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An evaluation and improvement of tropical cyclone prediction in the western North Pacific basin from global ensemble forecasts

  • Lili Lei
  • Yangjinxi Ge
  • Zhemin TanEmail author
  • Xuwei Bao
Research Paper Special Topic: Weather characteristics and climate anomalies of the TC track, heavy rainfall and tornadoes in 2018
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Abstract

Forecasts of tropical cyclones (TCs) of the western North Pacific basin during the period of July to August 2018, especially of Rumbia (2018), Ampil (2018) and Jongdari (2018) that made landfall over Shanghai, have opposed great challenges for numerical models and forecasters. The predictive skill of these TCs are analyzed based on ensemble forecasts of ECMWF and NCEP. Results of the overall performance show that ensemble forecasts of ECMWF generally have higher predictive skill of track and intensity forecasts than those of NCEP. Specifically, ensemble forecasts of ECMWF have higher predictive skill of intensity forecasts for Rumbia (2018) and Ampil (2018) than those of NCEP, and both have low predictive skill of intensity forecasts for Jongdari (2018) at peak intensity. To improve the predictive skill of ensemble forecasts for TCs, a method that estimates adaptive weights for members of an ensemble forecast is proposed. The adaptive weights are estimated based on the fit of ensemble priors and posteriors to observations. The performances of ensemble forecasts of ECMWF and NCEP using the adaptive weights are generally improved for track and intensity forecasts. The advantages of the adaptive weights are more prominent for ensemble forecasts of ECMWF than for those of NCEP.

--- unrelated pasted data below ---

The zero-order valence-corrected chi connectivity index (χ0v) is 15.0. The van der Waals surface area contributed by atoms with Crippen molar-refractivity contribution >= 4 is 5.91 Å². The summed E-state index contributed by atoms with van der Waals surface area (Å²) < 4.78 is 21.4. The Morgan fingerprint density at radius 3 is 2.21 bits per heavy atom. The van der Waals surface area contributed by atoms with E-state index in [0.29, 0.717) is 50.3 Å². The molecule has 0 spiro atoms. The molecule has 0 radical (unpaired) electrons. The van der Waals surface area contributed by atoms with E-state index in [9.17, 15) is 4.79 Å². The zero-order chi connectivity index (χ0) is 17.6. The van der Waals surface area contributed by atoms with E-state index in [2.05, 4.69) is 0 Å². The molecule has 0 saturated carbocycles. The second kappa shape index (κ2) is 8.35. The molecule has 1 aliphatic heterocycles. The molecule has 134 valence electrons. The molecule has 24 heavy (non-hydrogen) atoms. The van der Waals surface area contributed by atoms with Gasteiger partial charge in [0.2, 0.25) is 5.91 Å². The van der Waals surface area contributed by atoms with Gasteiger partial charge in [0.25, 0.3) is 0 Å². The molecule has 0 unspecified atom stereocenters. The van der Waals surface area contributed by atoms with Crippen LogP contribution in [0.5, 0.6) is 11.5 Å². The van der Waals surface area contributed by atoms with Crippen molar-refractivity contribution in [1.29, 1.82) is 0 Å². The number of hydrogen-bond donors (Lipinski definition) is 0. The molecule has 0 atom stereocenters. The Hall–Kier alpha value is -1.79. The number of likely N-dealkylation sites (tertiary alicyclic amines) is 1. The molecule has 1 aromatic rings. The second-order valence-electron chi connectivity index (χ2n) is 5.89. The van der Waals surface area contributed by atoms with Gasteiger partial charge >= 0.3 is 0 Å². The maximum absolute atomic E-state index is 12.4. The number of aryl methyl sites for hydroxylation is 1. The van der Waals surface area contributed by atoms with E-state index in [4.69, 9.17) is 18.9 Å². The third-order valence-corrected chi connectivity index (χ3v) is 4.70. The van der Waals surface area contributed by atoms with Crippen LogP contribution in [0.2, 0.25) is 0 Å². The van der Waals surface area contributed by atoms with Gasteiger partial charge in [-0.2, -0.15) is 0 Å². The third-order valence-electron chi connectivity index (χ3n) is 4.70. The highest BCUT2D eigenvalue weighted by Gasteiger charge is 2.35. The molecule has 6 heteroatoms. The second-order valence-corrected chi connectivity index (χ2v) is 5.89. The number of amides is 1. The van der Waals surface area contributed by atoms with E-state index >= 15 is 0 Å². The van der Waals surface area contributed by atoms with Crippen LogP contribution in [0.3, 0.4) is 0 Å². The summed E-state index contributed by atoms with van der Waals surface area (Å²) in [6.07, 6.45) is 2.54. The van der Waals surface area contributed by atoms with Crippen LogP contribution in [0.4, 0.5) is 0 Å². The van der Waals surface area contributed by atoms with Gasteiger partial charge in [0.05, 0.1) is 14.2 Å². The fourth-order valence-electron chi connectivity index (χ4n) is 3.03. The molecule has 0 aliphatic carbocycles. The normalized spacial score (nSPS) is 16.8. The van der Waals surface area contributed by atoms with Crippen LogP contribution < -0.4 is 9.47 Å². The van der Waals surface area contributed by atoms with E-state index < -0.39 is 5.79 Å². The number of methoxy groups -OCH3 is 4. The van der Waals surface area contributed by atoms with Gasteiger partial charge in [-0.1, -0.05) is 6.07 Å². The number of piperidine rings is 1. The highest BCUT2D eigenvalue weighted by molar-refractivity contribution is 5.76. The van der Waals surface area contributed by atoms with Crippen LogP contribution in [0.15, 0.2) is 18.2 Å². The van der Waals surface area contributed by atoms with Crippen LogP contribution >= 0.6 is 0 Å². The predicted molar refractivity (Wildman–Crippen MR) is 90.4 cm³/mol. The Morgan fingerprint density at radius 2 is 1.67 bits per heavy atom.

Keywords

Tropical cyclone Ensemble forecast Adaptive weight 

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Notes

Acknowledgements

This work was supported by the National Key R & D Program of China (Grant No. 2017YFC1501603), the National Natural Science Foundation of China (Grant Nos. 41675052, 41775057 & 41775064).

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Copyright information

© Science China Press and Springer-Verlag GmbH Germany, part of Springer Nature 2019

Authors and Affiliations

  1. 1.Key Laboratory of Mesoscale Severe Weather/Ministry of Education, School of Atmospheric SciencesNanjing UniversityNanjingChina
  2. 2.Shanghai Typhoon Institute, China Meteorological Administration School of Atmospheric SciencesNanjing UniversityNanjingChina

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